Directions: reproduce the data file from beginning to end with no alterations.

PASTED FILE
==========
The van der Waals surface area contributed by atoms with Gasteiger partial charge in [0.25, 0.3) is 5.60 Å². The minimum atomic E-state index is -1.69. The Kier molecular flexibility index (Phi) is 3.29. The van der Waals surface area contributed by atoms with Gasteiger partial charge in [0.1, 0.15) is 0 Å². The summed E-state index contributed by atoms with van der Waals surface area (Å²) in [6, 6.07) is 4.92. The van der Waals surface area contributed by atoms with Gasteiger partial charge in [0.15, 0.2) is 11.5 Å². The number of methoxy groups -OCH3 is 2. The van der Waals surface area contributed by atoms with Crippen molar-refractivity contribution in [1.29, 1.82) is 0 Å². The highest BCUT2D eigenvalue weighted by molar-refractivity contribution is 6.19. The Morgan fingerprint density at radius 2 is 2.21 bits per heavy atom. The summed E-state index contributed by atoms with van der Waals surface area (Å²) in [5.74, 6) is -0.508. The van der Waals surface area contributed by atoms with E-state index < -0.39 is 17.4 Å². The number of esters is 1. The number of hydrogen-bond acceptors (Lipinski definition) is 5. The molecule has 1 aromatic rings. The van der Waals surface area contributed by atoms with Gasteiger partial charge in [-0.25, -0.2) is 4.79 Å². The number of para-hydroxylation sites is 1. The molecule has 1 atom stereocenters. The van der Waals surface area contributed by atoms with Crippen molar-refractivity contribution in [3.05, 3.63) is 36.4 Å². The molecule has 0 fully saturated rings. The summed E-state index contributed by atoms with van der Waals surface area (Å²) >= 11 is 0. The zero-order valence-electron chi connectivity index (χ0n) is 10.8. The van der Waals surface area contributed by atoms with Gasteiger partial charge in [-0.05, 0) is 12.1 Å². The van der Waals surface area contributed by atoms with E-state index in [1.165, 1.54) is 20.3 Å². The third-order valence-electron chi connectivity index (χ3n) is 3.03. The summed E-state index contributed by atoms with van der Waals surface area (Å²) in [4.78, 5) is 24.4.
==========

The van der Waals surface area contributed by atoms with Gasteiger partial charge in [0.25, 0.3) is 5.60 Å². The minimum atomic E-state index is -1.69. The Kier molecular flexibility index (Phi) is 3.29. The van der Waals surface area contributed by atoms with Gasteiger partial charge in [0.1, 0.15) is 0 Å². The summed E-state index contributed by atoms with van der Waals surface area (Å²) in [6, 6.07) is 4.92. The van der Waals surface area contributed by atoms with Gasteiger partial charge in [0.15, 0.2) is 11.5 Å². The number of methoxy groups -OCH3 is 2. The van der Waals surface area contributed by atoms with Crippen molar-refractivity contribution in [1.29, 1.82) is 0 Å². The highest BCUT2D eigenvalue weighted by molar-refractivity contribution is 6.19. The Morgan fingerprint density at radius 2 is 2.21 bits per heavy atom. The summed E-state index contributed by atoms with van der Waals surface area (Å²) in [5.74, 6) is -0.508. The van der Waals surface area contributed by atoms with E-state index < -0.39 is 17.4 Å². The number of esters is 1. The number of hydrogen-bond acceptors (Lipinski definition) is 5. The molecule has 1 aromatic rings. The van der Waals surface area contributed by atoms with Gasteiger partial charge in [-0.25, -0.2) is 4.79 Å². The number of para-hydroxylation sites is 1. The molecule has 1 atom stereocenters. The van der Waals surface area contributed by atoms with Crippen molar-refractivity contribution in [3.05, 3.63) is 36.4 Å². The molecule has 0 fully saturated rings. The summed E-state index contributed by atoms with van der Waals surface area (Å²) >= 11 is 0. The zero-order valence-electron chi connectivity index (χ0n) is 10.8. The van der Waals surface area contributed by atoms with Gasteiger partial charge in [-0.05, 0) is 12.1 Å². The van der Waals surface area contributed by atoms with E-state index in [1.165, 1.54) is 20.3 Å². The third-order valence-electron chi connectivity index (χ3n) is 3.03. The summed E-state index contributed by atoms with van der Waals surface area (Å²) in [4.78, 5) is 24.4.